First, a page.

Disinflation in Transition Economies

ISBN: 
978-963-9241-29-9
cloth
$49.95 / €44.95 / £40.00
Publication date: 
2003
280 pages

In 1989 he was invited to help prepare the economic program of the first democratic government of Poland. From 1989 to 1990 he was First Deputy Minister of Finance. In 1991 he helped found and later became Vice Chairman of the CASE-Center for Social and Economic Research, a private international research and policy-advising institution in many transition-supporting projects. From 1994 to 1995, he was a visiting consultant in the Policy Research Department of the World Bank. Since 1998 he has been a member of the Monetary Policy Council of the National Bank of Poland.

The authors of this outstanding scholarly work analyze the dynamics of disinflation in transition economies in Central and Eastern Europe.

The volume covers all the key factors of this process: changes in money supply and money demand; exchange rate policy; currency crisis; fiscal policy; legal status of central banks; monetary policy strategy; changes in relative prices and changes in nominal and real wages.

The publication will bring fresh arguments to the ongoing policy discussion on the importance of low inflation in transition countries and the role of a proper monetary policy mix and exchange rate policy in achieving sustainable disinflation.

The volume contains 13 chapters related to various aspects of disinflation and covering different sets of transition countries depending on their relevance to the analyzed topic and data availability.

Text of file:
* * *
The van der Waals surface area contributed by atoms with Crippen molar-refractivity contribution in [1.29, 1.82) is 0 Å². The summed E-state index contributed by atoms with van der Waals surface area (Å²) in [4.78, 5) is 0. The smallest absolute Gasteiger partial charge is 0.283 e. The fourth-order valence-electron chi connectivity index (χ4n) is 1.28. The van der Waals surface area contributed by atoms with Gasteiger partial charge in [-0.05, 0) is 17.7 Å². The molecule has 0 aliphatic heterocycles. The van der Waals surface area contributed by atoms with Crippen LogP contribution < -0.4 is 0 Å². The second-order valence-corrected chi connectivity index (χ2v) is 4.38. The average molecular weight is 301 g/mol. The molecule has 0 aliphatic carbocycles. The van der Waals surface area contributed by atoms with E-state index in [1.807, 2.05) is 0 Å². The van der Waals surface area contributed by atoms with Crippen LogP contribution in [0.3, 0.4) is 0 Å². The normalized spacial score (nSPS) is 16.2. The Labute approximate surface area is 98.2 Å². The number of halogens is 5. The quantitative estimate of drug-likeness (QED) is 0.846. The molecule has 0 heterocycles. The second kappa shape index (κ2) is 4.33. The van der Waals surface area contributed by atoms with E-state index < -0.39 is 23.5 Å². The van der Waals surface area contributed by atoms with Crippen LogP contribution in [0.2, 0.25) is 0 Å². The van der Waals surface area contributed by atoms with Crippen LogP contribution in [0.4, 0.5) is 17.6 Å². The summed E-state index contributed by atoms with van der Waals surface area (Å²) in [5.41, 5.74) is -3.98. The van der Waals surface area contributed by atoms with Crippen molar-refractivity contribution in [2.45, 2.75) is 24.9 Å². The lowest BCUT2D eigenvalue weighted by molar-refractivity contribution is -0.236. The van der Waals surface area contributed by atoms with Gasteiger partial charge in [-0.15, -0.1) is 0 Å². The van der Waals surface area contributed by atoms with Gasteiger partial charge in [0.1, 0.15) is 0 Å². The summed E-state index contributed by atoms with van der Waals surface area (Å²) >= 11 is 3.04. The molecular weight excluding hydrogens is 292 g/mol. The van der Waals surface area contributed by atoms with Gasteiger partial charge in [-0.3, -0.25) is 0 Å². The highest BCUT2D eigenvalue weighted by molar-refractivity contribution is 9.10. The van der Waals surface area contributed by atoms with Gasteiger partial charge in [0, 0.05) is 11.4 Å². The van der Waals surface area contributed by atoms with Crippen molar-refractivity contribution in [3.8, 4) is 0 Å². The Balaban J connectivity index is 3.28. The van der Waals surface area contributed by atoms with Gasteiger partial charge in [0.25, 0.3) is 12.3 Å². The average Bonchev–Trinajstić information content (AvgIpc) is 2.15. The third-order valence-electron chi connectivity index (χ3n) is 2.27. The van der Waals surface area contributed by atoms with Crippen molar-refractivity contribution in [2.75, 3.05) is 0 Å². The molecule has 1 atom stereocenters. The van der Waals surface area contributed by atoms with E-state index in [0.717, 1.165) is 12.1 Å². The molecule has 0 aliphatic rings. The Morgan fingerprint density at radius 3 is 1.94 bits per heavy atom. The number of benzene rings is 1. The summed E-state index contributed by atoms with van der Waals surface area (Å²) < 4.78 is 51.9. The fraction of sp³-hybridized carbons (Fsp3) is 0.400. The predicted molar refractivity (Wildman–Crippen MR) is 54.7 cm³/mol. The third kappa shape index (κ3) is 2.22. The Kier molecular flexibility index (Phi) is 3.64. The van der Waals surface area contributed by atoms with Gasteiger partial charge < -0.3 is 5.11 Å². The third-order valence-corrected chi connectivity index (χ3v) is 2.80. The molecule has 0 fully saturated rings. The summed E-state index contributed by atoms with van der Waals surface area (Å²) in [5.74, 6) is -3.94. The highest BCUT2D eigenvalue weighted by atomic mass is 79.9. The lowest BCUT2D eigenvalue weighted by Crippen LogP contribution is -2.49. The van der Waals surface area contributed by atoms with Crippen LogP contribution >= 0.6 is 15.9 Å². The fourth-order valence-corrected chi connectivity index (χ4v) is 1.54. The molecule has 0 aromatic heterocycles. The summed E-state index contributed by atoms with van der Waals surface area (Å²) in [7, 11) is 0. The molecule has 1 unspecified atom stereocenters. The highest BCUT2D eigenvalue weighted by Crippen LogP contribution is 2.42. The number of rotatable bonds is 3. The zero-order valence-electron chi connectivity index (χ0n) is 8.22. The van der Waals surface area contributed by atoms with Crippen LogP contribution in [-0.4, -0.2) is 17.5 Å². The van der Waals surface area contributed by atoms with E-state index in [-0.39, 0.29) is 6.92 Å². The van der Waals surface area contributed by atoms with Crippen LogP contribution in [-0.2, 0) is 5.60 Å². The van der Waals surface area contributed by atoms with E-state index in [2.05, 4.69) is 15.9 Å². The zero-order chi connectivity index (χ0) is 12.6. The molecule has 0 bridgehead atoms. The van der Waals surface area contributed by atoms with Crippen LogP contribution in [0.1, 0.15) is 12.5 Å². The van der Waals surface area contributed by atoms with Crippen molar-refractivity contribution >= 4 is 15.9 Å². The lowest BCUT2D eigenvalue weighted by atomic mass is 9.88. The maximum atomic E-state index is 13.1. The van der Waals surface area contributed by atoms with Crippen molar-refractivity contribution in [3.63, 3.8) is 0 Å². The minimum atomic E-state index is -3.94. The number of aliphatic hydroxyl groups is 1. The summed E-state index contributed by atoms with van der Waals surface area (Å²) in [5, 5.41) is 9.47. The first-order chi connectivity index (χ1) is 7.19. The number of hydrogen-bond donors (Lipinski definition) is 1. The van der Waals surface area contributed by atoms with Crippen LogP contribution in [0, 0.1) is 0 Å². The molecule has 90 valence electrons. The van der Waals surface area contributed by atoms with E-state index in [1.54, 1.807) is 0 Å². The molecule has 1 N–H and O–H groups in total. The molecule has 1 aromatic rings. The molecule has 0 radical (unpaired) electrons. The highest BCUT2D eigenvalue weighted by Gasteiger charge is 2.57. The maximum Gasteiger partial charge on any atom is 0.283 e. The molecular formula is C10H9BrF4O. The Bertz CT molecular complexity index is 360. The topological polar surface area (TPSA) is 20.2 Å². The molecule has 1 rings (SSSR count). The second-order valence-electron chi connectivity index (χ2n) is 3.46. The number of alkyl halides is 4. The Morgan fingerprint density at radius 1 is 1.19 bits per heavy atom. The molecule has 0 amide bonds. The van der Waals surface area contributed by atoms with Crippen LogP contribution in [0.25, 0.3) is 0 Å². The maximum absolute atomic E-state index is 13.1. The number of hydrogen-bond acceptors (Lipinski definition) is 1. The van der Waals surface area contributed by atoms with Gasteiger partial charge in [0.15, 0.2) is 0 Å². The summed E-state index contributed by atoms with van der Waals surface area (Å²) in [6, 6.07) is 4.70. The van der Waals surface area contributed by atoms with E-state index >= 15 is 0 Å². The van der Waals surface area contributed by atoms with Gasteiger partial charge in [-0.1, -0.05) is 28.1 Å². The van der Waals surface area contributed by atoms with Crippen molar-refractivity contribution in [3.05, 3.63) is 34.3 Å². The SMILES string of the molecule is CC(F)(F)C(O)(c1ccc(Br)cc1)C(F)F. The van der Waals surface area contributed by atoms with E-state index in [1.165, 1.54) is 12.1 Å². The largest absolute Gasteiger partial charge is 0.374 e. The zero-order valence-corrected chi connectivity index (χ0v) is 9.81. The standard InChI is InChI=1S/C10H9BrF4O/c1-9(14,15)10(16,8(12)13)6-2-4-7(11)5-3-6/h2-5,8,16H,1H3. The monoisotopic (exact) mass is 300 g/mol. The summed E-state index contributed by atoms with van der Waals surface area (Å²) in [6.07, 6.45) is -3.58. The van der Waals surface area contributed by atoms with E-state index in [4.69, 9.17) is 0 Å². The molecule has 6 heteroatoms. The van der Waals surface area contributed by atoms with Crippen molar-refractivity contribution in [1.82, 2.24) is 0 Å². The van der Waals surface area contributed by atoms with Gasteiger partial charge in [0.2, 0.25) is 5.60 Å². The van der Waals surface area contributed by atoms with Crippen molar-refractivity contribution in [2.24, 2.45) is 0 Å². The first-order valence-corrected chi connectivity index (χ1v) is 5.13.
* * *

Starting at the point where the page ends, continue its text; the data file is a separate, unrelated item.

Written in a clear and concise manner, this book will be of interest to both academic and professional economists interested in the post-communist countries, and to international financial institutions and policy makers.

List of Figures
List of Tables and Appendices
About the Authors
Foreword (Simon Johnson)
Introduction (Marek Dabrowski)

1. Disinflation Strategies and Their Effectiveness in Transition Economies
(Marek Dabrowski)
1.1. The Economic Rationale for Disinflation
1.1.1. The Damaging Effects of High and Very High Inflation
1.1.2. Moderate and Low Inflation: The Danger of Inflation Inertia
1.1.3. Results of the Empirical Research
1.2. The Varying Speeds of Inflation
1.2.1. The Size of the Initial Destabilization
1.2.2. The Timing of Disinflation Programs
1.2.3. The Speed of Disinflation (until 1997)
1.2.4. Inflation Developments, 1998–1999
1.2.5. Reversal of the Disinflation Trend
1.3. Looking for an Effective Disinflation Strategy
1.3.1. Stabilization Strategies in the First Stage of Transition
1.3.2. Controversies Surrounding Exchange-Rate Targeting in Moderate- and Low-Inflation Environments